While not quite as bad as the “shoot the messenger” anti-pattern I touched on recently, “The Growler” comes close. By operating on a principle of fear, you can introduce a gap in your communications and intelligence network that you rely on (whether you know it or not) to get the information you need in a timely manner.

Fear encourages avoidance and no news now can be very bad news later.

Form Follows Function on SPaMCast 399

SPaMCAST logo

This week’s episode of Tom Cagley’s Software Process and Measurement (SPaMCast) podcast, number 399, features Tom’s essay “Storytelling: Developing The Big Picture for Agile Efforts”, Kim Pries on deliberate practice, and a Form Follows Function installment on customer-centricity for IT.

Tom and I discuss my post “A Meaningful Manifesto for IT”. It seems obvious that the business of IT is meeting needs, but how many organizations are really happy with what they’re getting? The prevalence of “shadow IT” would seem to indicate that there’s some real discontent.

You can find all my SPaMCast episodes using under the SPAMCast Appearances category on this blog. Enjoy!

A Meaningful Manifesto for IT

“Customer-centricity” is one of the biggest tags in the tag cloud to the right. My first post this year was “Is 2016 the Year for Customer-Focused IT?”. It’s a concept that I find vitally important to IT for the simple reason that to the extent that IT is not fit for purpose, it’s a waste of money. How well (or not) we’re meeting the needs of our clients determines that level of fitness.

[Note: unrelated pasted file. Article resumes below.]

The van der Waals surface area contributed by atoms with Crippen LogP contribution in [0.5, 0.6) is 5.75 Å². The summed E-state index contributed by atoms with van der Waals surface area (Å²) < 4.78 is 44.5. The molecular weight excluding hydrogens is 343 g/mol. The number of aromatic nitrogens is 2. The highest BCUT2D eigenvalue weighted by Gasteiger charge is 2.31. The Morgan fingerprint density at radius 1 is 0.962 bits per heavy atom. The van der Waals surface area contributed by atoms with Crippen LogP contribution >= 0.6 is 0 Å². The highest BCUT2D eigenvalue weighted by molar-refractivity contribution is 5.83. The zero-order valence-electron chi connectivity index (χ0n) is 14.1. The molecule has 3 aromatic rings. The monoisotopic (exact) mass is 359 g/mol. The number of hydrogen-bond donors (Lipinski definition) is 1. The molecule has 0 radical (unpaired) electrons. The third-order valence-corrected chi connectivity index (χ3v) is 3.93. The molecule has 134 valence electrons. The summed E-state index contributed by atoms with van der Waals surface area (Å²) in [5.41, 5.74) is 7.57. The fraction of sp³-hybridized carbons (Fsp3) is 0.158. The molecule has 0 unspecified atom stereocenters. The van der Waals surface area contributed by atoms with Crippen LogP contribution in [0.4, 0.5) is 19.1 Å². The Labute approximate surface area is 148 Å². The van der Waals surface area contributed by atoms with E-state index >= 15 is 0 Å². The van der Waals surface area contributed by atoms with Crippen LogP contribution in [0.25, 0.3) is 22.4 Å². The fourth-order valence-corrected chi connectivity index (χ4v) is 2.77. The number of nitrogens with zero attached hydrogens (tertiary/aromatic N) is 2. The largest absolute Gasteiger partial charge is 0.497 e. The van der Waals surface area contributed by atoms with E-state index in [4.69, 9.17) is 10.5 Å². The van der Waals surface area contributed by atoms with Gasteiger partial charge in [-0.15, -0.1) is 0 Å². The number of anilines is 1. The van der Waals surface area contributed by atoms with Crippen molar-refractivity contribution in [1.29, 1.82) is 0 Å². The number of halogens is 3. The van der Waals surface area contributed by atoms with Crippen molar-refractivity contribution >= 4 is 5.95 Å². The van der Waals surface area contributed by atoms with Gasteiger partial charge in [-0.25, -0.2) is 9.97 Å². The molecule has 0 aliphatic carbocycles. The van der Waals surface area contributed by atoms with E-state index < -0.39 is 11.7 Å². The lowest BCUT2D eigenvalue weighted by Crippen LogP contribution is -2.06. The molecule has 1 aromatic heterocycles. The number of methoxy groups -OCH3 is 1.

Seth Godin’s recent post, “A manifesto for small teams doing important work”, contains a great deal of wisdom for IT, primarily because it starts with a customer-centric approach:

If you make a promise, set a date. No date, no promise.

If you set a date, meet it.

If you can’t make a date, tell us early and often. Plan B well prepared is a better strategy than hope.

Talk to everyone as if they were your boss, your customer, the founder, your employee. It’s all the same.

It works because it’s personal.

Trust is a crucial basis for a relationship, and IT is in the relationship business, or it’s operating at a disadvantage. IT is pricey, so without the value provided by a good relationship, there is a tremendous incentive to shop based on price. If corporations had been better at managing outsourced software development, insourcing might not be the current trend. The current issue of “shadow IT” certainly belies the notion that companies are happy with the service they’re getting.

IT doesn’t exist in a vacuum. IT systems, the social system(s) by which they’re provisioned, and the social systems which make use of them must all work together in reasonable harmony or risk dysfunction. I’m of the opinion that embedded IT (whether literal or figurative) would be useful in bridging the gap. Humility and responsibility would go a long way toward helping. Likewise, tailoring solutions to problems would help better than chasing fads is a good strategy. Meeting needs will get a better reception than attempts to control, particularly when we attempt to control what we don’t own. At the very least, we need to learn to communicate.

Those are principles I can get behind.